The Anticipated Stock Market Correction Is DevelopingStock-Markets / Stock Markets 2014 Aug 06, 2014 - 07:46 PM GMT
Last month I wrote that the stock market was overvalued and that caution was warranted.
I reckon the anticipated correction started July 31st, a month or so sooner than I expected.
Recent price movement has done considerable technical damage to all indices and I do not think this is a “standard” pullback. Why, you may ask?
Based on Dow Theory interpretation we now have definite change in sentiment and in all likelihood the market is now in a short term bear trend, though the overall bull is still intact.
An analysis of today’s charts show that on both the Dow Industrials and the Dow Transports we have 2 lower highs and lower lows and a significant lower low has been violated on the Dow Industrials. It will take time to rectify this technical weakness. Yes there will be an “over-sold bounce” but I believe breakdown rather than consolidation will occur over the next few weeks based on the impulsive strength of last Thursday’s price action, therefore sell and keep your powder dry to buy back in when true consolidation has occurred.
Throughout Europe rumors on new bank “bail-ins” are spreading. On the 22nd July the Financial Times covered the following development regarding the Financial Stability Board:
“Bank of England officials led by Mark Carney, the Bank of England governor, are attempting to bridge sharp differences among leading G20 countries as they prepare a landmark set of proposals aimed at tackling the problem of “too big to fail” banks according to the Financial Times today.
Talks under the auspices of the global Financial Stability Board (FSB) over the summer are approaching a key stage as officials aim to clinch an agreement on bail-ins and the bailing in of creditors including depositors of banks.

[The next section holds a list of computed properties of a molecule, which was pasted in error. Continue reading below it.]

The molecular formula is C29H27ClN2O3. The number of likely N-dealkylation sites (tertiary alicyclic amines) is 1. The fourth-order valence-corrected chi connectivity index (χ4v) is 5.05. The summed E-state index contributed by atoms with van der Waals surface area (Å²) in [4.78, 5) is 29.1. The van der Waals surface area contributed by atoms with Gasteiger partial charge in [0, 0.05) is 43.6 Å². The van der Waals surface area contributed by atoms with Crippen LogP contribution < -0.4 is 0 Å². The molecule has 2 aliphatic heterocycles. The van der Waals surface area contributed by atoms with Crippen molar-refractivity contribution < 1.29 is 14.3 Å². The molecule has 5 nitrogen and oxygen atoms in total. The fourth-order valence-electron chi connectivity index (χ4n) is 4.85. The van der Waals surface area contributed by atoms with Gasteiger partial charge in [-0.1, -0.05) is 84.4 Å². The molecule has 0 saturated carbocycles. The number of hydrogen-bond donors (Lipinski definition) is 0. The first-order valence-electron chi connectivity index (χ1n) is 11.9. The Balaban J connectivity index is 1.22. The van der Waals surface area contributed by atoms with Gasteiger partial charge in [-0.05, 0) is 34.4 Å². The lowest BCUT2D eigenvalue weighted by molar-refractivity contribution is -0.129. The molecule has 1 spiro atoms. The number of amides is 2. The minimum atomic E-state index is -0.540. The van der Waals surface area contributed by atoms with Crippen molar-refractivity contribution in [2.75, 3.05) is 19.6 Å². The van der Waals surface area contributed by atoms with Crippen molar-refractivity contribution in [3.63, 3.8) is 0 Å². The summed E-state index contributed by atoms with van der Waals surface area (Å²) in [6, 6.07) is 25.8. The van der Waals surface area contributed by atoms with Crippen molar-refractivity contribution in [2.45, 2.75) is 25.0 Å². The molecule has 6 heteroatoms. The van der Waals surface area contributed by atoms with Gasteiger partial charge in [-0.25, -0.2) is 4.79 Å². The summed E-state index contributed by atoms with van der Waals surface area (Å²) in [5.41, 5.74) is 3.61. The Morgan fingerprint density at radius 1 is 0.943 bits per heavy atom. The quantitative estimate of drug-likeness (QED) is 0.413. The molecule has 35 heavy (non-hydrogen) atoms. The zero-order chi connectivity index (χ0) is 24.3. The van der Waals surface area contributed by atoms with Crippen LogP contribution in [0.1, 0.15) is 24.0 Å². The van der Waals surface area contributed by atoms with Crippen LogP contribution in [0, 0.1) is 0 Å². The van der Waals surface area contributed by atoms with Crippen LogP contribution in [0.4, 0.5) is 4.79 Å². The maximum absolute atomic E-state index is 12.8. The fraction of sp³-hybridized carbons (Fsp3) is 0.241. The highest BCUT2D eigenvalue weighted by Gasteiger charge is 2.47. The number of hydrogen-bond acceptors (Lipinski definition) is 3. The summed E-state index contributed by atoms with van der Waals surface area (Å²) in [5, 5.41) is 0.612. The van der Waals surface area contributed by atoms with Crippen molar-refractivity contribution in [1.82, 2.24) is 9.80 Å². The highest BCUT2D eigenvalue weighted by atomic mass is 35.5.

Finance officials are hoping to pave the way for proposals to be tabled at the G20 leaders meeting at the Brisbane summit in November.
The issue is of major consequence to globally systemic lenders such as Citigroup, Barclays and BNP Paribas, as some will have to issue billions of dollars of fresh bonds earmarked to carry losses.
The issue is of major consequence also to depositors who could see their savings confiscated as happened in Cyprus.
The complexity of the topic and differences between countries’ legal regimes and corporate structures are raising questions over how detailed any framework will be.
Japan is one of the countries with problems with bail-in plans amid concerns that they are not easily compatible with the structure of its banking system. Its banks are heavily deposit-funded, and officials are uncomfortable about the idea of bail-ins.
Japanese banks are already vulnerable and bail-ins could hurt consumer sentiment in the already struggling Japanese economy. Concerns in Tokyo are said to be sufficiently profound for it to push its case right up to the summit itself.
China is also skeptical about the notion of private sector bail-ins given its banks are state-owned. “There are some very entrenched positions,” one official told the FT.
Russia is likely to oppose the coming bail-in regime as well as many other large creditor nations.
Be under no illusion, bail-ins are coming to banks in the western world with consequences for depositors. This policy stance by the G20 will have significant implications for stock market sentiment in 2015 and beyond.
Charts Courtesy of SharpCharts.Com.
By Christopher M. Quigley
B.Sc., M.M.I.I. Grad., M.A.
Mr. Quigley was born in 1958 in Dublin, Ireland. He holds a Bachelor Degree in Accounting and Management from Trinity College Dublin and is a graduate of the Marketing Institute of Ireland. He commenced investing in the stock market in 1989 in Belmont, California where he lived for 6 years. He has developed the Wealthbuilder investment and trading course over the last two decades as a result of research, study and experience. This system marries fundamental analysis with technical analysis and focuses on momentum, value and pension strategies.
Since 2007 Mr. Quigley has written over 80 articles which have been published on popular web sites based in California, New York, London and Dublin.
Mr. Quigley is now lives in Dublin, Ireland and Tampa Bay, Florida.
© 2014 Copyright Christopher M. Quigley - All Rights Reserved
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